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Follow the Author
Lord Vishnu's Love Handles: A Spy Novel (Sort Of) Kindle Edition
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-- Mike Shea, Texas Monthly
"With his over-the-top debut, author Will Clarke makes the leap from fringe author to mainstream success."
-- Michael Hoinski, Austin-American Statesman
"A trippy tale reminiscent of Douglas Coupland's All Families Are Psychotic or Tom Robbins's Another Roadside Attraction."
-- Robert Wilonsky, Dallas Observer --This text refers to an out of print or unavailable edition of this title.
About the Author
- ASIN : B000FCKA1W
- Publisher : Simon & Schuster; Reprint edition (1 July 2005)
- Language : English
- File size : 794 KB
- Text-to-Speech : Enabled
- Screen Reader : Supported
- Enhanced typesetting : Enabled
- X-Ray : Not Enabled
- Word Wise : Enabled
- Print length : 306 pages
- Page numbers source ISBN : 0743271483
- Customer Reviews:
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Top reviews from other countries
This brings him to the attention of Shimmer Inc., a CIA contractor company, which specialises in using psychic spies (shades of Jon Ronson and "The Men Who Stare At Goats") to locate missing persons, and to remotely influence people’s behaviour. They blackmail him into joining them (he owes five million dollars to the IRS), and he locates a missing young woman, who is then killed by them, and comes back to haunt him as a ghost. It turns out that one of the operatives working with him - I won’t say which, that would be “spoilers” - is a psychotic maniac who has a fiendish plan to destroy the world, or at least Disney World in Florida. To rescue his kidnapped wife and child, and save the world (or maybe just Disney World), Travis and two other psychic operatives must disguise themselves as Mickey Mouse and the less well-known Chip ’n’ Dale (two rather minor Disney chipmunk characters) in order to mingle with the vacationers at the Magic Kingdom while searching for his family and the villain, who is...(uh, uh, “spoilers”), and in a spectacular showdown on top of Spaceship Earth, the iconic Epcot dome, he faces a dilemma about whether or not to kill the villain (“spoilers” again, re why he’s likely to make the wrong decision).
Clarke has been compared to Tom Robbins (but not Tim Robbins), because of the barking-mad magic (sur)realism in his stories, and to Kurt Vonnegut and Douglas Adams, because of the barking-mad science-fictionalness of his books. And because of barking-mad crime thriller elements in his narratives, and the settings in Southern states, his work has also been likened to that of Carl Hiassen. Lord Vishnu zips along like the paciest of thrillers, has more laugh-out-loud comedy than all the Austin Powers movies laid end-to-end (and laying them end-to-end is definitely funnier than watching them), and for all the paranormal loopiness there is a strong moral core, and a belief in decency and family values which shines through all the madness.
If Iz Diamond and Billy Wilder (the creators of “Some Like It Hot”) had written a spy thriller about psychics for Alfred Hitchcock to direct, it would have been something like this. But there is no way that Disney would have allowed even a mention of the Magic Kingdom and Epcot in a movie version. And the reason that the uproarious climax and spectacular finale works so well is that its setting is Disney World. No wonder the movie option went into development hell.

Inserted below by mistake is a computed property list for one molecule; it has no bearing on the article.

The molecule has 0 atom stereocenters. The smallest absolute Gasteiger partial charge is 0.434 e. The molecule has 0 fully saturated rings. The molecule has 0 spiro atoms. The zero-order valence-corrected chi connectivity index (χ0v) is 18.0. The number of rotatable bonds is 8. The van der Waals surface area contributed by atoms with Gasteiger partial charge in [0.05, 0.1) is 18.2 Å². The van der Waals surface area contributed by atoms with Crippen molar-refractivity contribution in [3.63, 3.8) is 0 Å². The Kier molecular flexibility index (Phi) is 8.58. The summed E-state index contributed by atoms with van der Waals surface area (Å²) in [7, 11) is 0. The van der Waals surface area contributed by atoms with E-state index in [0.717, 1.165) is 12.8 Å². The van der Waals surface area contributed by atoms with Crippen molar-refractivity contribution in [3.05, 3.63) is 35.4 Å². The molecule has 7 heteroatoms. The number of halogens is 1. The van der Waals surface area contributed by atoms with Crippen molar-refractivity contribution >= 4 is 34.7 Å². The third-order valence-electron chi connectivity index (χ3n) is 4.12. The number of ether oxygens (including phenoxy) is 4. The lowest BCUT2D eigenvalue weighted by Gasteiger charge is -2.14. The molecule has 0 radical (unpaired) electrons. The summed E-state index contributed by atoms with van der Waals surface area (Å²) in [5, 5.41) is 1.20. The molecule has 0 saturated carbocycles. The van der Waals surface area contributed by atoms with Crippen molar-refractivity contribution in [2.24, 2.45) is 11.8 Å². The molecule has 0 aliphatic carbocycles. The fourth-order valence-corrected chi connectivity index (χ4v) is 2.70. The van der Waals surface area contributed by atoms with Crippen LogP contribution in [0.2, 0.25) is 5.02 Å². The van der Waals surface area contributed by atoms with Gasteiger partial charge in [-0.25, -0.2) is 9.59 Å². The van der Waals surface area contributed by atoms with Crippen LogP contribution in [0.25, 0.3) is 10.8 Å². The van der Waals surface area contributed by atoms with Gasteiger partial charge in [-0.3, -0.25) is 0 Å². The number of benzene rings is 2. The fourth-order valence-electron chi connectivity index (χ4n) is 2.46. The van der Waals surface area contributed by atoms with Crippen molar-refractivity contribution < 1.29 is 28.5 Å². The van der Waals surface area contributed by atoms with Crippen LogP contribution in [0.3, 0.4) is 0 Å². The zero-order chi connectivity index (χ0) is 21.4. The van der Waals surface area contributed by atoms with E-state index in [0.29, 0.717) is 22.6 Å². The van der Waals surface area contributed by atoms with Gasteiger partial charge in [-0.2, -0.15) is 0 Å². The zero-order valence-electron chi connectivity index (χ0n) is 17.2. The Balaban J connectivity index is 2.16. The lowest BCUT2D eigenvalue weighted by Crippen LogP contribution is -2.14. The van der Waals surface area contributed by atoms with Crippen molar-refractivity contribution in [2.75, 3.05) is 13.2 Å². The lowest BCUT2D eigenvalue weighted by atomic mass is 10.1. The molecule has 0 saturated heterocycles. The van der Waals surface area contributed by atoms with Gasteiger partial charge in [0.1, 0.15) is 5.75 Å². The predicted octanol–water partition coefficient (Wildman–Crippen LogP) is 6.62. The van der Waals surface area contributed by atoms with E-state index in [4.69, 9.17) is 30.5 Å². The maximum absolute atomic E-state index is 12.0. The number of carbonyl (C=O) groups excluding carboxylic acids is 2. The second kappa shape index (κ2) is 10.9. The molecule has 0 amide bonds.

Still, if we can’t have the movie, we can have the book, very cheaply. The Kindle version is currently fourteen pounds cheaper than the paperback, and if you want to discover the best writer currently living in Texas, you should buy the Kindle e-book of Lord Vishnu immediately. And his other books too
When whomp! Here comes blue and purple faces and mystical stuff that says, `oh no,' time to close the book. I did. Closed the book and I moved on to other things, albeit, keeping the book nearby. Well, I'll be if a day doesn't come when I'd had enough, pushing me into a mood that had me rolling over reaching for the sort of spy book.
I love this book! Absolutely love it! Like déjà vu I couldn't have found a better time to pick up Lord Vishnu. Yes, cavorting around inside Vishnu's head, crying laughing to tears, come to find out the man was `fighting insanity with his bare fist,' and he wasn't winning. It's been a while since a book has had me laughing as hard, despite not being all the way sure I was supposed to be laughing. Very clever writing mixing realism with insanity like this. Throughout I had to check myself to make sure it wasn't me drinking. A very fascinating read, even if the ending, as I suppose this was when all of us were coming to our senses, wrapped up in a way that got me sober before I wanted to. I think one of the Vishnu's is now cavorting around in my head!
If you're a fan of the unusual, the bizarre, the quirky and snarky (and other *rky words), then you'll love this book about a semi-average joe, psychics, Vishnu and southern California. The author manages to bring his own style to all these lovely adjectives, rather than being "the American Douglas Adams" or "the new Christopher Buckley" or some such, and his originality is truly refreshing. I agree with the other reader -- it wasn't laugh out loud funny, but I was delighted the whole way through. And keeping me delighted is not an easy task. I meant to just read it a bit during my lunch hour thru-out the week but I ended up devouring the entire thing in one day.
In fact, that's the only reason it didn't get 5 stars: I was left wishing the book was longer, because it was so enjoyable. All in all, not that bad of a detractor. I just hope the author can keep 'em coming!